A canal inclined plane was built on the river in 1985 at the Krasnoyarsk Dam.[14]


Ancient nomadic tribes such as the Ket people and the Yugh people lived along its banks. The Ket, numbering about 1000, are the only survivors today of those who originally lived throughout central southern Siberia near the river banks. Their extinct relatives included the Kotts, Assans, Arins, Baikots, and Pumpokols who lived further upriver to the south. The modern Ket lived in the eastern middle areas of the river before being assimilated politically into Russia during the 17th through 19th centuries.[15]

Wheat from the Yenisei was sold by Muslims and Uighurs during inadequate harvests to Bukhara and Soghd during the Tahirid era.[16]

Russians first reached the upper Yenisei in 1605, travelling from the Ob River, up the Ket River, portaging and then down the Yenisei as far as the Sym River.[17]

During World War II, Nazi Germany and the Japanese Empire agreed to divide Asia along a line that followed the Yenisei River to the border of China, and then along the border of China and the Soviet Union.[18]


Studies have shown that the Yenisey suffers from contamination caused by radioactive discharges from a factory that produced bomb-grade plutonium in the secret city of Krasnoyarsk-26, now known as Zheleznogorsk.[19]


See also


  1. "Station: Igarka". Yenisei Basin. UNH / GRDC. Retrieved 31 March 2013.
  2. A.Ochir. "History of the Mongol Oirats" 1993
  3. "Yenisei River". Hammond Quick & Easy Notebook Reference Atlas & Webster Dictionary. Hammond. p. 31. ISBN 0843709227.
  4. "Yenisei River: Siberia's blessing and curse". RT. 11 June 2010. Retrieved 8 June 2014.
  5. Alan Taylor (23 August 2013). "A Year on the Yenisei River". The Atlantic. Retrieved 8 June 2014.
  6. C Michael Hogan (13 May 2012). "Yenisei River". Encyclopedia of Earth. Retrieved 23 April 2015.
  7. 1 2 Freshwater Ecoregions of the World (2008). Yenisei. Retrieved 16 July 2014.
  8. Stein, Ruediger et al. 2003. Siberian river run-off in the Kara Sea, Proceedings in Marine Sciences, Elsevier, Amsterdam, 488 pages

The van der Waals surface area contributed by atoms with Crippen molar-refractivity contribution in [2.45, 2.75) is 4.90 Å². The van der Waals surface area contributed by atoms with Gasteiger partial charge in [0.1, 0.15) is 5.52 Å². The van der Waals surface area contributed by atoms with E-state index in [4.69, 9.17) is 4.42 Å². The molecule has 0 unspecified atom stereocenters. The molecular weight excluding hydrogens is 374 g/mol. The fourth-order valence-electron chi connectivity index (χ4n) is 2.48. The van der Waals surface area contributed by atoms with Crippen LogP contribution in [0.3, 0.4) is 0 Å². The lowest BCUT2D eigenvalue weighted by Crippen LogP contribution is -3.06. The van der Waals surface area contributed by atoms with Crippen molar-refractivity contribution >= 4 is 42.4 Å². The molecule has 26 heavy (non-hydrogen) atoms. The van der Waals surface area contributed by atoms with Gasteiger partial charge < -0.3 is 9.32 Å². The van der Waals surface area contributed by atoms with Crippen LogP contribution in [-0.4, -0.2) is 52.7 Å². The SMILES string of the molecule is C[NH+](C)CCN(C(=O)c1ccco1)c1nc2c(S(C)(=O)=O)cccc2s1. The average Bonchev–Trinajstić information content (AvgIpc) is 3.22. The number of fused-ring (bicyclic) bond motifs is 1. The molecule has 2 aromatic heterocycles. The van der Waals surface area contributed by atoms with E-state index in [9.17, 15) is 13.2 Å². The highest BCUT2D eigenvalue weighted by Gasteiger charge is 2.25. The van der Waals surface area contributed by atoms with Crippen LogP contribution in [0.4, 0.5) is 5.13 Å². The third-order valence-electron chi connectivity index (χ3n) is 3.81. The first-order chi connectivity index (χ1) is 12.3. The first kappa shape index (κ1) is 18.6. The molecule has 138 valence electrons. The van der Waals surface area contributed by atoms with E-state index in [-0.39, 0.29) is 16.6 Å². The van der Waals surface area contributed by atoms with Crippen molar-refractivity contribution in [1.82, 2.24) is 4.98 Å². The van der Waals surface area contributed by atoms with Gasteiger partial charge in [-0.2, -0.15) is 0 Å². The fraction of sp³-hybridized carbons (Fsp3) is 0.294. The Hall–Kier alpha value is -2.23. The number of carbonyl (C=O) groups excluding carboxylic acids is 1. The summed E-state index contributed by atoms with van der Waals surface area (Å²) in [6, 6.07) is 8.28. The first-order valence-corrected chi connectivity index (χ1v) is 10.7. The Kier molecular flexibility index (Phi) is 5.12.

9. C. Michael Hogan. 2009. Hooded Crow: Corvus cornix,, ed, N. Stromberg
  10. Russell, D.E.; Gunn, A. (20 November 2013). "Migratory Tundra Rangifer". NOAA Arctic Research Program.
  11. Kolpashikov, L.; Makhailov, V.; Russell, D. (2014). "The role of harvest, predators and socio-political environment in the dynamics of the Taimyr wild reindeer herd with some lessons for North America". Ecology and Society.
  12. Baskin, Leonid M. (1986), "Differences in the ecology and behaviour of reindeer populations in the USSR", Rangifer, Special Issue (1): 333–340, retrieved 7 January 2015
  13. Five Months in a Leaky Boat: A River Journey Through Siberia, Kozel, 2003, Pan Macmillan
  14. Permanent International Association of Navigation Congresses. (1989). Ship lifts: report of a Study Commission within the framework of Permanent ... PIANC. ISBN 978-2-87223-006-8. Retrieved 2011-12-14.
  15. Vajda, Edward G. "The Ket and Other Yeniseian Peoples". Retrieved 2006-10-27.
  16. Ian Blanchard (2001). Mining, Metallurgy and Minting in the Middle Ages: Asiatic supremacy, 425-1125. Franz Steiner Verlag. pp. 271–272. ISBN 978-3-515-07958-7.
  17. Fisher, Raymond Henry (1943). The Russian Fur Trade, 1550-1700. University of California Press.
  18. Weinberg, Gerhard L. Visions of Victory: The Hopes of Eight World War II Leaders Cambridge, England, United Kingdom:2005--Cambridge University Press
  19. David Hoffman (17 August 1998). "Wastes of War: Radioactivity Threatens a Mighty River". The Washington Post. Retrieved 13 February 2015.

 This article incorporates text from a publication now in the public domain: Chisholm, Hugh, ed. (1911). "Yenisei". Encyclopædia Britannica. 28 (11th ed.). Cambridge University Press. 

Coordinates: 71°50′0″N 82°40′0″E / 71.83333°N 82.66667°E / 71.83333; 82.66667